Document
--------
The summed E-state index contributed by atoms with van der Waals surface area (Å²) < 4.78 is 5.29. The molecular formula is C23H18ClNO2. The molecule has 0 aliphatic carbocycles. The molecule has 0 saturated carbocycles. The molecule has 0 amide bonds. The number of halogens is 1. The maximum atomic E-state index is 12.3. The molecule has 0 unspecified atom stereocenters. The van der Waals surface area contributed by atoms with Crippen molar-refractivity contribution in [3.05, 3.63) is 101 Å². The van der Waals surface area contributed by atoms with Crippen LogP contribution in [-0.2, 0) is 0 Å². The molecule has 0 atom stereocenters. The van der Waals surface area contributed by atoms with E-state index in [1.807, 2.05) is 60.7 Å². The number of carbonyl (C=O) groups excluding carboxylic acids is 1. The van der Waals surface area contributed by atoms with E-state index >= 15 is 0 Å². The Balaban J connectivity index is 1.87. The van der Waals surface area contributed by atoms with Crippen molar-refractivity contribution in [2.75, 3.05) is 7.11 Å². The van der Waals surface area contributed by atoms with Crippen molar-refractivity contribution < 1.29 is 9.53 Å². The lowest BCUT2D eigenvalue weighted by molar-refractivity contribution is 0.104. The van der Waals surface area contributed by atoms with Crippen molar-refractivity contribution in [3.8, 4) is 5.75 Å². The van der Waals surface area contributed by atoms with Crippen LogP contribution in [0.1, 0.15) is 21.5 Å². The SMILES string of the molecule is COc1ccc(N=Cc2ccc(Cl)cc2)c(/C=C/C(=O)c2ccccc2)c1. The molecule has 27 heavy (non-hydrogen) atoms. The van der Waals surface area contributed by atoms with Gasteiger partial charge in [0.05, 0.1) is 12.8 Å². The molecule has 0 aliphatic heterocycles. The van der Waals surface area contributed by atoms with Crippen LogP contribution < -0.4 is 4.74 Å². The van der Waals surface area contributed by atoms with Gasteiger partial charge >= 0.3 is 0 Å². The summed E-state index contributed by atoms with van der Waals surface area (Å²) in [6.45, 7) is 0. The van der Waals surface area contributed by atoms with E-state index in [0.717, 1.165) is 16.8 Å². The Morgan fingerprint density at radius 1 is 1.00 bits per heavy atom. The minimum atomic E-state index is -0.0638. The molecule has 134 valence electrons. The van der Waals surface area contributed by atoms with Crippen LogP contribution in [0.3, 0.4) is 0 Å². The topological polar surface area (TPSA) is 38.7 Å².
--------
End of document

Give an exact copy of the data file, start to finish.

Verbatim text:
The summed E-state index contributed by atoms with van der Waals surface area (Å²) < 4.78 is 5.29. The molecular formula is C23H18ClNO2. The molecule has 0 aliphatic carbocycles. The molecule has 0 saturated carbocycles. The molecule has 0 amide bonds. The number of halogens is 1. The maximum atomic E-state index is 12.3. The molecule has 0 unspecified atom stereocenters. The van der Waals surface area contributed by atoms with Crippen molar-refractivity contribution in [3.05, 3.63) is 101 Å². The van der Waals surface area contributed by atoms with Crippen LogP contribution in [-0.2, 0) is 0 Å². The molecule has 0 atom stereocenters. The van der Waals surface area contributed by atoms with E-state index in [1.807, 2.05) is 60.7 Å². The number of carbonyl (C=O) groups excluding carboxylic acids is 1. The van der Waals surface area contributed by atoms with E-state index >= 15 is 0 Å². The Balaban J connectivity index is 1.87. The van der Waals surface area contributed by atoms with Crippen molar-refractivity contribution in [2.75, 3.05) is 7.11 Å². The van der Waals surface area contributed by atoms with Crippen molar-refractivity contribution < 1.29 is 9.53 Å². The lowest BCUT2D eigenvalue weighted by molar-refractivity contribution is 0.104. The van der Waals surface area contributed by atoms with Crippen molar-refractivity contribution in [3.8, 4) is 5.75 Å². The van der Waals surface area contributed by atoms with Crippen LogP contribution in [0.1, 0.15) is 21.5 Å². The SMILES string of the molecule is COc1ccc(N=Cc2ccc(Cl)cc2)c(/C=C/C(=O)c2ccccc2)c1. The molecule has 27 heavy (non-hydrogen) atoms. The van der Waals surface area contributed by atoms with Gasteiger partial charge in [0.05, 0.1) is 12.8 Å². The molecule has 0 aliphatic heterocycles. The van der Waals surface area contributed by atoms with Crippen LogP contribution < -0.4 is 4.74 Å². The van der Waals surface area contributed by atoms with Gasteiger partial charge >= 0.3 is 0 Å². The summed E-state index contributed by atoms with van der Waals surface area (Å²) in [6.45, 7) is 0. The van der Waals surface area contributed by atoms with E-state index in [0.717, 1.165) is 16.8 Å². The Morgan fingerprint density at radius 1 is 1.00 bits per heavy atom. The minimum atomic E-state index is -0.0638. The molecule has 134 valence electrons. The van der Waals surface area contributed by atoms with Crippen LogP contribution in [0.3, 0.4) is 0 Å². The topological polar surface area (TPSA) is 38.7 Å².